Microbial Dynamics During the Bioremediation of Petroleum Hydrocarbon-Contaminated Soils Through Biostimulation: An Overview

  • José A. SilesEmail author
  • Mercedes García-Sánchez
Part of the Nanotechnology in the Life Sciences book series (NALIS)


Soil contamination by petroleum hydrocarbons (PHCs) is currently a major concern and has attracted the interest of environmental scientists and engineers due to the threats it poses for the quality of soil ecosystem services, groundwater quality, and human health. Scientific efforts have been focused on developing viable strategies for the recovery of PHC-polluted soils in the last years. Bioremediation via biostimulation (addition of nutrients and/or electron acceptors to enhance the proliferation and activity of indigenous hydrocarbon-degrading microorganisms) has shown to be a technically viable, cost-effective, and environmentally sustainable technology. Since the study of microbial communities involved in soil biostimulation is important to identify the specific microbial characteristics that determine improved decontamination rates, we here provide a review of studies characterizing the dynamics of microbial communities (bacteria, archaea, and fungi) mediating the bioremediation of PHC-contaminated soils through biostimulation in terms of activity, abundance, and taxonomic composition.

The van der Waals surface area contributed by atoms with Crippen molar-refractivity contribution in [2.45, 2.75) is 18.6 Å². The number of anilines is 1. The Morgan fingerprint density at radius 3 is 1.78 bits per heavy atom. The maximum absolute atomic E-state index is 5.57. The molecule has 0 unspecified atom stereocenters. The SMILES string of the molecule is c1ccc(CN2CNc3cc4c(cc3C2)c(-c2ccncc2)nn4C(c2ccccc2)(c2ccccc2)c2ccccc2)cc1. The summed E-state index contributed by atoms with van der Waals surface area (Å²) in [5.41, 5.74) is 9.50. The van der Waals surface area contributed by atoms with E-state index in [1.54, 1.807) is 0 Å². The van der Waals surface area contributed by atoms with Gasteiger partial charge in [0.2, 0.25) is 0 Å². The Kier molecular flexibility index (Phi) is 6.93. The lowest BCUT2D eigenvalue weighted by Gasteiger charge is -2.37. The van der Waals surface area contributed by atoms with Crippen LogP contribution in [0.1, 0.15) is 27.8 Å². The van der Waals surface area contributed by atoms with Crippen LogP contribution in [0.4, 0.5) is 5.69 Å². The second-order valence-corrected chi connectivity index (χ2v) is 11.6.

Bioremediation Biostimulation Contaminated soils Petroleum hydrocarbons Soil microorganisms 


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© Springer Nature Switzerland AG 2018

Authors and Affiliations

  1. 1.Department of Plant and Microbial BiologyUniversity of California, BerkeleyBerkeleyUSA
  2. 2.UMR Eco&Sols, Ecologie fonctionelle and Biogéochimie des sols and Agro-écosystémesMontpellierFrance

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